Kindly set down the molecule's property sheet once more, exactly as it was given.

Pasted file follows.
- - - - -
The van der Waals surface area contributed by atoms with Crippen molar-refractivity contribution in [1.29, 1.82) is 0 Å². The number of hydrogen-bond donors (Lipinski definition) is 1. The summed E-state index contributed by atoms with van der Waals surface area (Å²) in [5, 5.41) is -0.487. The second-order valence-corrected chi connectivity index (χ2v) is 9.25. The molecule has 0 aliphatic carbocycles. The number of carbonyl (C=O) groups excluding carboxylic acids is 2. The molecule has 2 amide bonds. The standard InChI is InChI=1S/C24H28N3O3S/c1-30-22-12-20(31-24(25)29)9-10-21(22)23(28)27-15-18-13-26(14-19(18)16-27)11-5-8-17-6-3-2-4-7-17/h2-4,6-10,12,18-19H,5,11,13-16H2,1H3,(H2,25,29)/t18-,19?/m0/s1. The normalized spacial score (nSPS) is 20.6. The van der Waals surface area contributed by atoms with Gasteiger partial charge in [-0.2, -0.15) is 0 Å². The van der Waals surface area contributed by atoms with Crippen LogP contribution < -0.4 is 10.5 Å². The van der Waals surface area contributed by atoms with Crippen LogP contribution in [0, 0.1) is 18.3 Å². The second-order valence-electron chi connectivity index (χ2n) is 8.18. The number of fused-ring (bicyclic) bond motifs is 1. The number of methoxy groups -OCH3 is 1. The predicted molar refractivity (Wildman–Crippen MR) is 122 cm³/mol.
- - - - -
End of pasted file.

The van der Waals surface area contributed by atoms with Crippen molar-refractivity contribution in [1.29, 1.82) is 0 Å². The number of hydrogen-bond donors (Lipinski definition) is 1. The summed E-state index contributed by atoms with van der Waals surface area (Å²) in [5, 5.41) is -0.487. The second-order valence-corrected chi connectivity index (χ2v) is 9.25. The molecule has 0 aliphatic carbocycles. The number of carbonyl (C=O) groups excluding carboxylic acids is 2. The molecule has 2 amide bonds. The standard InChI is InChI=1S/C24H28N3O3S/c1-30-22-12-20(31-24(25)29)9-10-21(22)23(28)27-15-18-13-26(14-19(18)16-27)11-5-8-17-6-3-2-4-7-17/h2-4,6-10,12,18-19H,5,11,13-16H2,1H3,(H2,25,29)/t18-,19?/m0/s1. The normalized spacial score (nSPS) is 20.6. The van der Waals surface area contributed by atoms with Gasteiger partial charge in [-0.2, -0.15) is 0 Å². The van der Waals surface area contributed by atoms with Crippen LogP contribution < -0.4 is 10.5 Å². The van der Waals surface area contributed by atoms with Crippen LogP contribution in [0, 0.1) is 18.3 Å². The second-order valence-electron chi connectivity index (χ2n) is 8.18. The number of fused-ring (bicyclic) bond motifs is 1. The number of methoxy groups -OCH3 is 1. The predicted molar refractivity (Wildman–Crippen MR) is 122 cm³/mol.